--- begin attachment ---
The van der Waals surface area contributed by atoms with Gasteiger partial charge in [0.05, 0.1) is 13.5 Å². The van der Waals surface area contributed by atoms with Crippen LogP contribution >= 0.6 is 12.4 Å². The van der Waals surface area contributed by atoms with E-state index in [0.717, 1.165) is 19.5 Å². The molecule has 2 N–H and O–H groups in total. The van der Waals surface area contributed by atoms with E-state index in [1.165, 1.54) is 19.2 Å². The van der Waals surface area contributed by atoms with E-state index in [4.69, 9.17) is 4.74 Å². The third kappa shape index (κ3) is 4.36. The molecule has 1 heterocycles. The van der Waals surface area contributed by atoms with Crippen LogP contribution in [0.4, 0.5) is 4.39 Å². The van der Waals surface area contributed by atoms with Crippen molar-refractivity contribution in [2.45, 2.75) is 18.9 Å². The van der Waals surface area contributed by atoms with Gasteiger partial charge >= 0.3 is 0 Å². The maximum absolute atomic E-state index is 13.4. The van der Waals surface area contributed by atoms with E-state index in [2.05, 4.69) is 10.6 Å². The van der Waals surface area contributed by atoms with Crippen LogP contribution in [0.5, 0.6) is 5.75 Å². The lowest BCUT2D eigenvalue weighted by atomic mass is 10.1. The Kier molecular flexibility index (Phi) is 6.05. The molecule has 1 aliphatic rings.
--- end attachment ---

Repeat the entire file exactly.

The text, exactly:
The van der Waals surface area contributed by atoms with Gasteiger partial charge in [0.05, 0.1) is 13.5 Å². The van der Waals surface area contributed by atoms with Crippen LogP contribution >= 0.6 is 12.4 Å². The van der Waals surface area contributed by atoms with E-state index in [0.717, 1.165) is 19.5 Å². The molecule has 2 N–H and O–H groups in total. The van der Waals surface area contributed by atoms with E-state index in [1.165, 1.54) is 19.2 Å². The van der Waals surface area contributed by atoms with E-state index in [4.69, 9.17) is 4.74 Å². The third kappa shape index (κ3) is 4.36. The molecule has 1 heterocycles. The van der Waals surface area contributed by atoms with Crippen LogP contribution in [0.4, 0.5) is 4.39 Å². The van der Waals surface area contributed by atoms with Crippen molar-refractivity contribution in [2.45, 2.75) is 18.9 Å². The van der Waals surface area contributed by atoms with Gasteiger partial charge >= 0.3 is 0 Å². The maximum absolute atomic E-state index is 13.4. The van der Waals surface area contributed by atoms with E-state index in [2.05, 4.69) is 10.6 Å². The van der Waals surface area contributed by atoms with Crippen LogP contribution in [0.5, 0.6) is 5.75 Å². The lowest BCUT2D eigenvalue weighted by atomic mass is 10.1. The Kier molecular flexibility index (Phi) is 6.05. The molecule has 1 aliphatic rings.